In August 2003, officials told the media that they could do a better job for their kidney transplant patients by working with the network of doctors, labs and pharmacies serving Kaiser’s 3.2 million members in Northern California. (Kaiser still contracts with outside hospitals to serve transplant patients in Southern California and elsewhere.)
“We should be able to achieve higher outcomes,” Dr. Sharon Inokuchi, the transplant program’s new medical director told the San Francisco Business Times at the time. In the long run, officials said recently, they believed they could save money too.
Kaiser members are part of a unique healthcare entity that runs both a health plan and a hospital system. Except in rare circumstances, members get their care only from Kaiser hospitals and affiliated Permanente medical group doctors.
In June 2004, Kaiser informed kidney patients on waiting lists at UC San Francisco and UC Davis that from then on their transplants would take place at Kaiser’s hospital northeast of Golden Gate Park in San Francisco. The first transplant was performed that October.
Relatives of some patients recalled the letters offering no promises and little comfort.
Patient Rodney Clay’s letter began with the salutation, “Dear Clay, Rodney,” and warned: “You will be financially responsible for any kidney transplant services you receive from the University of California, San Francisco, after Sept. 1, 2004.”
Clay died in September 2005 after being forced to move to Kaiser and then being shifted back to UC San Francisco because of complications.
“It was just messy the way that they handled it,” said his wife, Deborah. “We were in a state of shock.”
Art Hanson also complained about the handoff. He said his life partner, Rodante Tolentino, “got in a snit” with Kaiser officials.
“They wanted him to break his ties [with UC San Francisco] and have nothing to do with them, and it was like, ‘You either do what we say or screw you,’ ” Hanson said. Tolentino, who had been on UC San Francisco’s list since 1998, grew tired of waiting and went to the Philippines in search of a transplant last fall. By that time, he was too sick, Hanson said. Tolentino refused dialysis and his medications and died in November at age 61.
Hope Turns to Dismay
Not everyone was dismayed about the switch to Kaiser.
When Ruben Porras, a pressman at the Sacramento Bee, found out that he was being transferred from UC Davis, his family thought it might improve his chances of getting a transplant, said his wife, Elizabeth.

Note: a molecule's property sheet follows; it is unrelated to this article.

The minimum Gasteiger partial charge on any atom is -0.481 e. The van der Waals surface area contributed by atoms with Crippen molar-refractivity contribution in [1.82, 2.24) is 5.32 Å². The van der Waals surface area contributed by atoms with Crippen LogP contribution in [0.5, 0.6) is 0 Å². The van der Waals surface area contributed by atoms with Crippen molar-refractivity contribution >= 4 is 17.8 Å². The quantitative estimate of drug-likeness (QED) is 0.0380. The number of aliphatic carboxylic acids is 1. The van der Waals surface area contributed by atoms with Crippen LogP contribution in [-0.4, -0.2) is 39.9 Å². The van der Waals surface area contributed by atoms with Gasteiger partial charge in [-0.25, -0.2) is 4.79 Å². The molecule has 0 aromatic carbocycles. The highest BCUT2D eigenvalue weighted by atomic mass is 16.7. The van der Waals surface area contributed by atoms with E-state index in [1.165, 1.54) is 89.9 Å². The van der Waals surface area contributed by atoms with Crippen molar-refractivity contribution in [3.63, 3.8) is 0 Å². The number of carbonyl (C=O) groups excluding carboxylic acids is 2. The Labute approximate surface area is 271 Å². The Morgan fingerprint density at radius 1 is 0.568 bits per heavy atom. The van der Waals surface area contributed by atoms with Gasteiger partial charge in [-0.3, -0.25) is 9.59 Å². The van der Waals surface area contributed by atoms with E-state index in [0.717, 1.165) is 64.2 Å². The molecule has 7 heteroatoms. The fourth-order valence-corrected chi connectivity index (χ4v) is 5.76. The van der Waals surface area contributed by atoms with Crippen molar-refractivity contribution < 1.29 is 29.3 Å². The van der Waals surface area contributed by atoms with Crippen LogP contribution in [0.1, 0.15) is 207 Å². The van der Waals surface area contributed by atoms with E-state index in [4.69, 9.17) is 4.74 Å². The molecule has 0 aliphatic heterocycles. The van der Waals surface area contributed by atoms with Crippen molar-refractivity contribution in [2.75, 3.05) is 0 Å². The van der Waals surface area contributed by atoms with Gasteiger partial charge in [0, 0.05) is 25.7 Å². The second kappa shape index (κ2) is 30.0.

After three years on the waiting list at UC Davis, he was close to getting a new kidney there.
“It’s likely that he would have been transplanted fairly soon,” said Dr. Richard Perez, chief of the UC Davis transplant center.
The family’s anticipation soon turned to frustration.
“Nothing happened,” Elizabeth Porras said. “Everything stood still. I lost faith in it all.”
Although her husband, who was in his 40s, was on the list for a cadaver kidney, several of his relatives were willing to donate one of their own kidneys, and UC Davis had been assessing them, she said. That process halted when Kaiser took over Porras’ case and relatives’ calls went unreturned, she added.
Porras and 66 other UC Davis patients unwittingly faced another obstacle. Organs are distributed regionally, and the waiting time for a kidney in the crowded San Francisco area is about double that in the Sacramento area, where UC Davis is. Elizabeth Porras said her husband was never told that his wait would jump from about three years to a possible six with the move to Kaiser’s new center.
The transfer hurt Porras’ chances in another way.
In the San Francisco area, kidneys are primarily allocated based on how much time patients have spent on a master waiting list. When patients switch to other programs, it is essential that they get credit for the time they’ve already spent waiting. Otherwise it will appear that they are new additions with no seniority, and their waits will start from scratch.
In Porras’ case, Kaiser took nearly a year to transfer the time he had spent on the waiting list at UC Davis, Perez said. That meant he landed at the bottom of the list in the San Francisco area, putting a new kidney out of reach any time soon.
The same was true for hundreds of others at UC Davis and UC San Francisco who were stranded between programs for months by Kaiser’s delays or paperwork snafus, the Times investigation found.
Even today, UC San Francisco has about 220 Kaiser patients on its list whose time has not been properly transferred to Kaiser, said Dr. Stephen Tomlanovich, medical director of the university medical center’s renal transplant service.
Tomlanovich said UC San Francisco has contacted Kaiser’s Inokuchi or her co-workers repeatedly by phone, fax and e-mail concerning the patients. But Inokuchi said she has never heard from the university hospital about these patients.
Regarding Porras’ case, Inokuchi said she could not comment because of confidentiality restrictions.
But chief surgeon Martinez said, “We made every possible effort to make sure that people were not caught in the middle.”
Unaware of this fumbling, Porras was tethered to dialysis, weathering one complication after another.
“There’s no other life out there for you other than being treated,” his wife said. “He had no energy to do anything, go anywhere or do things for himself.”
Cost of Survival Rate
One statistic Kaiser proudly cites is its patients’ survival rate after transplantation: None of its patients have died in the year after their surgeries.